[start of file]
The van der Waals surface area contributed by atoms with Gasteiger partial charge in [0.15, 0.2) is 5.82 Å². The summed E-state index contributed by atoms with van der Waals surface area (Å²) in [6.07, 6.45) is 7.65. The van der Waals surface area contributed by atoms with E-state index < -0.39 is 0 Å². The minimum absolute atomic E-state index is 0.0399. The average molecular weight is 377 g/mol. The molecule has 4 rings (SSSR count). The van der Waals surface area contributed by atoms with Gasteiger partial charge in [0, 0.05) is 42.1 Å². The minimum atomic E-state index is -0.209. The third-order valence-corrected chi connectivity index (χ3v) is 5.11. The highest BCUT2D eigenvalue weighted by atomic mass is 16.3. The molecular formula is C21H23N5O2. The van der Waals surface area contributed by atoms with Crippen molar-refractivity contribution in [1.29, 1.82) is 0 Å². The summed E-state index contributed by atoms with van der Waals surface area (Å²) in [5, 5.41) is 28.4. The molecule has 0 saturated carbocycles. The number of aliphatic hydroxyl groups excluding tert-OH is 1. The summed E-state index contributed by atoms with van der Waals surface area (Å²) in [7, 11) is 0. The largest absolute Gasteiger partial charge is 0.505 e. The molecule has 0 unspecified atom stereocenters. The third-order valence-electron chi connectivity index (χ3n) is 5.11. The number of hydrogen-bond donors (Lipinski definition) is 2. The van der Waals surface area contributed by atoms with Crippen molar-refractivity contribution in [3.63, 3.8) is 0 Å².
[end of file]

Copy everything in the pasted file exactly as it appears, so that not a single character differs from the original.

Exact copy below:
The van der Waals surface area contributed by atoms with Gasteiger partial charge in [0.15, 0.2) is 5.82 Å². The summed E-state index contributed by atoms with van der Waals surface area (Å²) in [6.07, 6.45) is 7.65. The van der Waals surface area contributed by atoms with E-state index < -0.39 is 0 Å². The minimum absolute atomic E-state index is 0.0399. The average molecular weight is 377 g/mol. The molecule has 4 rings (SSSR count). The van der Waals surface area contributed by atoms with Gasteiger partial charge in [0, 0.05) is 42.1 Å². The minimum atomic E-state index is -0.209. The third-order valence-corrected chi connectivity index (χ3v) is 5.11. The highest BCUT2D eigenvalue weighted by atomic mass is 16.3. The molecular formula is C21H23N5O2. The van der Waals surface area contributed by atoms with Crippen molar-refractivity contribution in [1.29, 1.82) is 0 Å². The summed E-state index contributed by atoms with van der Waals surface area (Å²) in [5, 5.41) is 28.4. The molecule has 0 saturated carbocycles. The number of aliphatic hydroxyl groups excluding tert-OH is 1. The summed E-state index contributed by atoms with van der Waals surface area (Å²) in [7, 11) is 0. The largest absolute Gasteiger partial charge is 0.505 e. The molecule has 0 unspecified atom stereocenters. The third-order valence-electron chi connectivity index (χ3n) is 5.11. The number of hydrogen-bond donors (Lipinski definition) is 2. The van der Waals surface area contributed by atoms with Crippen molar-refractivity contribution in [3.63, 3.8) is 0 Å².